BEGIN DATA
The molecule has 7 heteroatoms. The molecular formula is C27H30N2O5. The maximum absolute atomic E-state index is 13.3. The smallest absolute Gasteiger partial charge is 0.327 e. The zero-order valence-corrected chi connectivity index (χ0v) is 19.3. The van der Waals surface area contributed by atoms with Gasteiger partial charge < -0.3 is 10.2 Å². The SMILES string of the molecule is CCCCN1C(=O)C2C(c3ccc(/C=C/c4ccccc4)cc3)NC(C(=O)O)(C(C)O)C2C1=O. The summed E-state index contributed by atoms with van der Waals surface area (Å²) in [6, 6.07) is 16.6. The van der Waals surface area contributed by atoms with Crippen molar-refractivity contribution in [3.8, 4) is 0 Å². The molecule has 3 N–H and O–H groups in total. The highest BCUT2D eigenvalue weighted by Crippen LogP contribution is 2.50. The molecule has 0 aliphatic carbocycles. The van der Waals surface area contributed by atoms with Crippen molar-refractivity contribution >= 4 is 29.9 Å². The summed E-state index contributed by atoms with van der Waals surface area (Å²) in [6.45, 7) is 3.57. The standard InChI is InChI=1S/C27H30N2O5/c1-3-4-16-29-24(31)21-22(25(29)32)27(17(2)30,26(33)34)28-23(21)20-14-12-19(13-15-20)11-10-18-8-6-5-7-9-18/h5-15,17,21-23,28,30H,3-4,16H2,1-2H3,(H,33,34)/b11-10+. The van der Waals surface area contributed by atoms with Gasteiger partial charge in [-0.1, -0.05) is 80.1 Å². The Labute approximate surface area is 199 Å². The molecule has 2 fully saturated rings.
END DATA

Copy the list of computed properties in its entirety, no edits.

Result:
The molecule has 7 heteroatoms. The molecular formula is C27H30N2O5. The maximum absolute atomic E-state index is 13.3. The smallest absolute Gasteiger partial charge is 0.327 e. The zero-order valence-corrected chi connectivity index (χ0v) is 19.3. The van der Waals surface area contributed by atoms with Gasteiger partial charge < -0.3 is 10.2 Å². The SMILES string of the molecule is CCCCN1C(=O)C2C(c3ccc(/C=C/c4ccccc4)cc3)NC(C(=O)O)(C(C)O)C2C1=O. The summed E-state index contributed by atoms with van der Waals surface area (Å²) in [6, 6.07) is 16.6. The van der Waals surface area contributed by atoms with Crippen molar-refractivity contribution in [3.8, 4) is 0 Å². The molecule has 3 N–H and O–H groups in total. The highest BCUT2D eigenvalue weighted by Crippen LogP contribution is 2.50. The molecule has 0 aliphatic carbocycles. The van der Waals surface area contributed by atoms with Crippen molar-refractivity contribution >= 4 is 29.9 Å². The summed E-state index contributed by atoms with van der Waals surface area (Å²) in [6.45, 7) is 3.57. The standard InChI is InChI=1S/C27H30N2O5/c1-3-4-16-29-24(31)21-22(25(29)32)27(17(2)30,26(33)34)28-23(21)20-14-12-19(13-15-20)11-10-18-8-6-5-7-9-18/h5-15,17,21-23,28,30H,3-4,16H2,1-2H3,(H,33,34)/b11-10+. The van der Waals surface area contributed by atoms with Gasteiger partial charge in [-0.1, -0.05) is 80.1 Å². The Labute approximate surface area is 199 Å². The molecule has 2 fully saturated rings.